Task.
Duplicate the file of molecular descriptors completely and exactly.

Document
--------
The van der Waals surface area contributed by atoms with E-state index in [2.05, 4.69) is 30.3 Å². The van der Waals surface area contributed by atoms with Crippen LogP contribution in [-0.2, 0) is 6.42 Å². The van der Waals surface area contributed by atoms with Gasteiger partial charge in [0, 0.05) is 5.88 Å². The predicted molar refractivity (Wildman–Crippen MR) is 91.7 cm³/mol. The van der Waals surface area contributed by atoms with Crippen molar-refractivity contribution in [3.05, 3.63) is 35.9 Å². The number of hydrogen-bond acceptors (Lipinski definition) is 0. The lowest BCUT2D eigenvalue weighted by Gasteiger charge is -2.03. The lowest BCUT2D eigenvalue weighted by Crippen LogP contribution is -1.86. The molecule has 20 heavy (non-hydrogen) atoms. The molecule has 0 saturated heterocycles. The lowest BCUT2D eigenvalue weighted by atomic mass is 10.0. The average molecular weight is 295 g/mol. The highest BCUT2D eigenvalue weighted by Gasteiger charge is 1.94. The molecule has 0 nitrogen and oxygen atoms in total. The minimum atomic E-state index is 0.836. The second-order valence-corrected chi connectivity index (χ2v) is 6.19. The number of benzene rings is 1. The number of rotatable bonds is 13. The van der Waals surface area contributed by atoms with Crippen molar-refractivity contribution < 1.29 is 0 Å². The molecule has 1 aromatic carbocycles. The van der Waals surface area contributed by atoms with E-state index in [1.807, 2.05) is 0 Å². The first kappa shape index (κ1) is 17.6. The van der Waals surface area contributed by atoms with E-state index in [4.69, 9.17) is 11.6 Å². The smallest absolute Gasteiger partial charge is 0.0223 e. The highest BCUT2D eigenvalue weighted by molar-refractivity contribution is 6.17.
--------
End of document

The van der Waals surface area contributed by atoms with E-state index in [2.05, 4.69) is 30.3 Å². The van der Waals surface area contributed by atoms with Crippen LogP contribution in [-0.2, 0) is 6.42 Å². The van der Waals surface area contributed by atoms with Gasteiger partial charge in [0, 0.05) is 5.88 Å². The predicted molar refractivity (Wildman–Crippen MR) is 91.7 cm³/mol. The van der Waals surface area contributed by atoms with Crippen molar-refractivity contribution in [3.05, 3.63) is 35.9 Å². The number of hydrogen-bond acceptors (Lipinski definition) is 0. The lowest BCUT2D eigenvalue weighted by Gasteiger charge is -2.03. The lowest BCUT2D eigenvalue weighted by Crippen LogP contribution is -1.86. The molecule has 20 heavy (non-hydrogen) atoms. The molecule has 0 saturated heterocycles. The lowest BCUT2D eigenvalue weighted by atomic mass is 10.0. The average molecular weight is 295 g/mol. The highest BCUT2D eigenvalue weighted by Gasteiger charge is 1.94. The molecule has 0 nitrogen and oxygen atoms in total. The minimum atomic E-state index is 0.836. The second-order valence-corrected chi connectivity index (χ2v) is 6.19. The number of benzene rings is 1. The number of rotatable bonds is 13. The van der Waals surface area contributed by atoms with Crippen molar-refractivity contribution < 1.29 is 0 Å². The molecule has 1 aromatic carbocycles. The van der Waals surface area contributed by atoms with E-state index in [1.807, 2.05) is 0 Å². The first kappa shape index (κ1) is 17.6. The van der Waals surface area contributed by atoms with E-state index in [4.69, 9.17) is 11.6 Å². The smallest absolute Gasteiger partial charge is 0.0223 e. The highest BCUT2D eigenvalue weighted by molar-refractivity contribution is 6.17.